As with all life insurance policies, the most important reason to own them is the tax-free transfer of a large lump sum to beneficiaries, at the death of the insured. It's a hugely valuable benefit to families and estates, and the protection of loved ones and those depending on you is the primary purpose of all types of life insurance.
The protection of widows and orphans that life insurance provides is so important and so vital, in fact, that Congress has granted life insurance with a number of important tax advantages to encourage people to buy it. While premiums for life insurance are generally not tax-deductible, nearly everything else about permanent life insurance policies, including universal life, variable universal life and whole life insurance enjoys significant favorable tax treatment compared with other financial alternatives.
Tax-free death benefits. As we mentioned, death benefits paid to beneficiaries are generally totally free of federal income tax.
Growth within the policy is tax-fee. As long as your policy has cash value, all growth within that cash value account or variable universal life subaccounts is tax-free. Any commensurate growth in eventual death benefit is also tax-free.
Loans against your policy are tax-free. As your cash value grows, you may wish to access some of the cash for other purposes. There are no age restrictions on this benefit. You can borrow against your policy for any purpose you like penalty free, and free of federal income tax. Use this money to pay college expenses, finance cars, put a down payment on a home, secure a loan, pay retirement living expenses, or anything else you like. You can pay your own policy back, or allow the life insurance company to deduct the balance owed from any eventual death benefit. The choice is yours.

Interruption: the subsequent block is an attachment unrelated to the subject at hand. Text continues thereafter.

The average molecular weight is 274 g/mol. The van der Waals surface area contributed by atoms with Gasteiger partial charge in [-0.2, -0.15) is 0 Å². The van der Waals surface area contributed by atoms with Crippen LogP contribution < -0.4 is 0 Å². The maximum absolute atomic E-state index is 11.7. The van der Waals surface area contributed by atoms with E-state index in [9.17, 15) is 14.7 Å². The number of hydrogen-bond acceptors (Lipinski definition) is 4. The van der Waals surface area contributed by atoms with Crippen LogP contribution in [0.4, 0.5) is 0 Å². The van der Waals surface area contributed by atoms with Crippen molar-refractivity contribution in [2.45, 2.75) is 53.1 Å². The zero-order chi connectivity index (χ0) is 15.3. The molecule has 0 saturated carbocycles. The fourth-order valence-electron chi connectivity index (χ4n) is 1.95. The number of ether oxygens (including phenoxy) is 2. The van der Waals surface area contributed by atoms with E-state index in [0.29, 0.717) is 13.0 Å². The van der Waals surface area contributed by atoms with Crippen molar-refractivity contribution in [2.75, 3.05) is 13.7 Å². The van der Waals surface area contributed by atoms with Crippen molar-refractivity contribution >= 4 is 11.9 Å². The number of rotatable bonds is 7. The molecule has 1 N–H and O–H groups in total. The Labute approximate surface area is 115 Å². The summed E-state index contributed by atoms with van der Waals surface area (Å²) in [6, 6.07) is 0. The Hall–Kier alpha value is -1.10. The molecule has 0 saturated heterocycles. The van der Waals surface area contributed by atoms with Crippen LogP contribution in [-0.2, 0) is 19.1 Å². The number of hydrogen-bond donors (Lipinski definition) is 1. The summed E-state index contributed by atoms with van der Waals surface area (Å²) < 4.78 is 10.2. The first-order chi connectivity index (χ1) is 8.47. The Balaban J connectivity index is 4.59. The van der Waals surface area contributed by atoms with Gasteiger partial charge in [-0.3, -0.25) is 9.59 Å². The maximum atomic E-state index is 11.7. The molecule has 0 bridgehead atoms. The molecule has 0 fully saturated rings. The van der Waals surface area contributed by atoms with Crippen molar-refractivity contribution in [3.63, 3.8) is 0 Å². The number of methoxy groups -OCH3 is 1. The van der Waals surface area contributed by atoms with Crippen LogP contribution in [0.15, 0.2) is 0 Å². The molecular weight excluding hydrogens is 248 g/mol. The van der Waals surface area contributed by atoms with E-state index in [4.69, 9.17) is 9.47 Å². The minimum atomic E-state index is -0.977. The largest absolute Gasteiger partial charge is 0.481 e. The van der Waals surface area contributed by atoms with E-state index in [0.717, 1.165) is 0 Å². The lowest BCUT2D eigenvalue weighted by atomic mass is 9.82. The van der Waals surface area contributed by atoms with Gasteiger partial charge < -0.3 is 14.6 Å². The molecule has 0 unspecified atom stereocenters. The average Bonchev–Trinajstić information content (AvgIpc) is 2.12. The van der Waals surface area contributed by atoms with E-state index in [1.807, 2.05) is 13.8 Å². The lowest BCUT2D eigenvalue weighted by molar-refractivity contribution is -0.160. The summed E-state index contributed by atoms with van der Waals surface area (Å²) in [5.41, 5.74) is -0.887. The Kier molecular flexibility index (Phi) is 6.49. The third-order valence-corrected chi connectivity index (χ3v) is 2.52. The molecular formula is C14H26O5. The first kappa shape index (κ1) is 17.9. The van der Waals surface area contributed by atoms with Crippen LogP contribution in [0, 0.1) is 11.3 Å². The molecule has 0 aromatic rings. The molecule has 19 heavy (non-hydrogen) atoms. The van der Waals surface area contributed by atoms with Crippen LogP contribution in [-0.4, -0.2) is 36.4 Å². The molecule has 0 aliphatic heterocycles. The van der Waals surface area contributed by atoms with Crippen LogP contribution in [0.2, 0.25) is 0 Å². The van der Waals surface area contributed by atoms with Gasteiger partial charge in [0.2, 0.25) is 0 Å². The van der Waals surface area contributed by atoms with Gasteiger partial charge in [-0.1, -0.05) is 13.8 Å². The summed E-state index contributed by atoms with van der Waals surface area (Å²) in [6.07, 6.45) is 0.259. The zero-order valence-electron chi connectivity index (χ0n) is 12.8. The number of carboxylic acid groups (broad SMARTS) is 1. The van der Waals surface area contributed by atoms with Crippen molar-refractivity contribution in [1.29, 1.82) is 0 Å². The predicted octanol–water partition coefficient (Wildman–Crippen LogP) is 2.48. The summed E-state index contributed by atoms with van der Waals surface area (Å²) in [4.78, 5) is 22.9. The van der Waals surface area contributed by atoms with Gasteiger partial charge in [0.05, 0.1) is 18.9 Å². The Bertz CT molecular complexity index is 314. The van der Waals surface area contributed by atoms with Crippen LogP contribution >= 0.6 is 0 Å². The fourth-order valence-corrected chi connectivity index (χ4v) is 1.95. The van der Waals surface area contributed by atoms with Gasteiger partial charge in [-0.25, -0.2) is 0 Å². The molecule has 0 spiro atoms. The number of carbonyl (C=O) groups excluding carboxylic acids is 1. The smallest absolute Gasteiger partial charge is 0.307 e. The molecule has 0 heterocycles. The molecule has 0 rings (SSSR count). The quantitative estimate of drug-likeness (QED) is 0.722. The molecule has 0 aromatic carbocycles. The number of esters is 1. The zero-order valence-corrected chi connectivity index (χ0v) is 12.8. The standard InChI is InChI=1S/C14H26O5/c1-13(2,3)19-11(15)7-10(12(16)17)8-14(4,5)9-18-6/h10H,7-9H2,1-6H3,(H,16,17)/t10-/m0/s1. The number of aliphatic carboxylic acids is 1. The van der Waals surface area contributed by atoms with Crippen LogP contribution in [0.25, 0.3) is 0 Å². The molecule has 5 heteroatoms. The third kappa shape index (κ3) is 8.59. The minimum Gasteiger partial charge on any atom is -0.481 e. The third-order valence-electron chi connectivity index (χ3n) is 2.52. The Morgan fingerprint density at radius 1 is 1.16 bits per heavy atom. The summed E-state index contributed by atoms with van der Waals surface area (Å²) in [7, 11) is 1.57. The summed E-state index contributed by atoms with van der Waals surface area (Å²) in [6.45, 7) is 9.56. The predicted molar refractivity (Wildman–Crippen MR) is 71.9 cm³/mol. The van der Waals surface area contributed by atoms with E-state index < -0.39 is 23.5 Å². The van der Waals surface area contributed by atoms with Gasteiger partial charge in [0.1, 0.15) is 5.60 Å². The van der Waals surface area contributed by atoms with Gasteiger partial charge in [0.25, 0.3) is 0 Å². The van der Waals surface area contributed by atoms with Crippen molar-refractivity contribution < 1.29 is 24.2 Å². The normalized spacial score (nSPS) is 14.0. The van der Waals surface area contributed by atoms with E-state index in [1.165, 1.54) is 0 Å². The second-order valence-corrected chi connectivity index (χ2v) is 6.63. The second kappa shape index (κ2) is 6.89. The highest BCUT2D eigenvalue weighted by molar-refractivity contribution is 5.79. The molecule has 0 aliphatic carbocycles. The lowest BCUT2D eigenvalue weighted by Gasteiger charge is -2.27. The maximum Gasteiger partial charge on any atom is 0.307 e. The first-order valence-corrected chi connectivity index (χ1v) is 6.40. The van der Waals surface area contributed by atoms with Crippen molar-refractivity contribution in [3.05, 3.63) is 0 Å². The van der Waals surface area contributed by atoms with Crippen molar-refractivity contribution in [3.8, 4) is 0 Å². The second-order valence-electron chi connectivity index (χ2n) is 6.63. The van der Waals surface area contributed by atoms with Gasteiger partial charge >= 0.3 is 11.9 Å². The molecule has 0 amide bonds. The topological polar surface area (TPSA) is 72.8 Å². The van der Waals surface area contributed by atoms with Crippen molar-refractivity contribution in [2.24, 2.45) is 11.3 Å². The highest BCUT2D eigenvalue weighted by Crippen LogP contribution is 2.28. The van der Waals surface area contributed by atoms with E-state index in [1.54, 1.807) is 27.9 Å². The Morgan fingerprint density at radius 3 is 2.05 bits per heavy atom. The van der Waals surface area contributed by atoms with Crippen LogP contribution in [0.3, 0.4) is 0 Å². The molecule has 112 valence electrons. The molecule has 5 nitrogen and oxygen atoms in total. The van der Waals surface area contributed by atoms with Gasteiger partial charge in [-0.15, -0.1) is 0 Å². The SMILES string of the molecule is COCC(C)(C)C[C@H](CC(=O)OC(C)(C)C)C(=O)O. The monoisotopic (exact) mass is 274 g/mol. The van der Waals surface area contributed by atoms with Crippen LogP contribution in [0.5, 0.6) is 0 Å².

If you are taking Social Security benefits, loans from your policy are not counted against you for the purposes of figuring taxes on Social Security benefits.
Tax Free Exchanges. Under IRC Section 1035, you can exchange your universal life insurance policy for an annuity, free of income tax. This is tremendously useful for anyone who may no longer need or want a life insurance policy (for example, the children are grown) but who has a need or expects a need for income in the future.
If the policy lapses, however, or if you surrender the policy with an outstanding loan, a portion of the cash value may be taxable. Speak with your tax advisor before surrendering or lapsing any life insurance policy.
Estate tax benefits. Personally-owned life insurance contracts are considered part of your taxable estate. However, if you are concerned that your estate may be subject to an estate tax, you can transfer your insurance policy to someone else. If you do so at least three years before your death, it will not be part of your estate, and you will be able to bequeath that much more to your heirs and loved ones.
Given the many tax advantages of permanent life insurance, many owners are tempted to pay as much as they can in premiums, to let premiums compound within their life insurance policies, unmolested by taxation. However, there are limits to how much you can pay in before the policy becomes a 'modified endowment contract,' which makes some of the tax advantages disappear (though the tax-free transfer of assets on the death of the insured remains intact). Your agent can explain this provision and help you maximize the tax advantages of your insurance policy without accidentally triggering the modified endowment contract provision. Speak with your life insurance professional for more details.
June 26, 2017
by Anna Lee